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Nearly One in Five American Adults Who Have Had COVID-19 Still Have "Long COVID"

Source :

https://www.cdc.gov/nchs/pressroom/nchs_press_releases/2022/20220622.htm

New data from the Household Pulse Survey show that more than 40% of adults in the United States reported having COVID-19 in the past, and nearly one in five of those (19%) are currently still having symptoms of "long COVID." The data were collected from June 1-June 13 by the U.S.


For all U.S. adults, the new data show:

Overall, 1 in 13 adults in the U.S. (7.5%) have “long COVID” symptoms, defined as symptoms lasting three or more months after first contracting the virus, and that they didn’t have prior to their COVID-19 infection.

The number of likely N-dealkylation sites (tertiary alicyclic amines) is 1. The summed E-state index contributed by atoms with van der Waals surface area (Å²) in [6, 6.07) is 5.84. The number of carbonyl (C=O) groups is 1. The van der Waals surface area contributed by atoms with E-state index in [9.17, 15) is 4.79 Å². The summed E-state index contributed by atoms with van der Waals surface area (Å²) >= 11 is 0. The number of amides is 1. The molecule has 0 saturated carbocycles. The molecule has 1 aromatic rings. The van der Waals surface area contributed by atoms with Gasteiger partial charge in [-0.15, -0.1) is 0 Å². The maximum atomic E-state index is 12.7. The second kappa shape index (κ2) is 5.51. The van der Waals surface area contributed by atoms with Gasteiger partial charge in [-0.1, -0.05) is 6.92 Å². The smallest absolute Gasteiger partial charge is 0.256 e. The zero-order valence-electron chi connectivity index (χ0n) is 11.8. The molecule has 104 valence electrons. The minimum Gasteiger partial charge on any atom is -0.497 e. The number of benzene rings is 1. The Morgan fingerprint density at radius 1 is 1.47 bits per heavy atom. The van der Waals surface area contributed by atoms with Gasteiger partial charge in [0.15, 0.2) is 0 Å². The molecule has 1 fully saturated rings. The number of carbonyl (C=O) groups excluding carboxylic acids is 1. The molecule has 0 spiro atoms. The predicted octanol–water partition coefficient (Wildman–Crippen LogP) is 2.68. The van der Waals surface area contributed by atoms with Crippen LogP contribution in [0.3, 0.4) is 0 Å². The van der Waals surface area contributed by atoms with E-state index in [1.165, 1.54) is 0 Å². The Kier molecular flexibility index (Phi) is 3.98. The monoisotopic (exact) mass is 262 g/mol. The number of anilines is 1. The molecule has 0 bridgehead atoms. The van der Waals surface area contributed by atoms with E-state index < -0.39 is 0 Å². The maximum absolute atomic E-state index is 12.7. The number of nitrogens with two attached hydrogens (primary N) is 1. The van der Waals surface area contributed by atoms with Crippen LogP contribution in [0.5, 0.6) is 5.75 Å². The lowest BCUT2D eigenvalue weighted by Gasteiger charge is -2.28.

Older adults are less likely to have long COVID than younger adults. Nearly three times as many adults ages 50-59 currently have long COVID than those age 80 and older.
Women are more likely than men to currently have long COVID (9.4% vs. 5.5%).
Nearly 9% of Hispanic adults currently have long COVID, higher than non-Hispanic White (7.5%) and Black (6.8%) adults, and over twice the percentage of non-Hispanic Asian adults (3.7%).
Bisexual adults and transgender adults (7.5%) were more likely to have current long COVID symptoms than adults of other sexual orientations and gender identities. 12% of bisexual adults have current long COVID symptoms, compared to 7% of straight and gay and lesbian adults. An estimated 15% of transgender adults have current long COVID symptoms, compared to 5% of cis-gender male adults and 9% of cis-gender female adults.
The prevalence of current long COVID symptoms differed between states. The states with the highest percentage of adults who currently have long COVID symptoms were Kentucky (12.7%), Alabama (12.1%), and Tennessee and South Dakota (11.6%). The states with the lowest percentage of adults who currently have long COVID symptoms were Hawaii (4.5%), Maryland (4.7%) and Virginia (5.1%).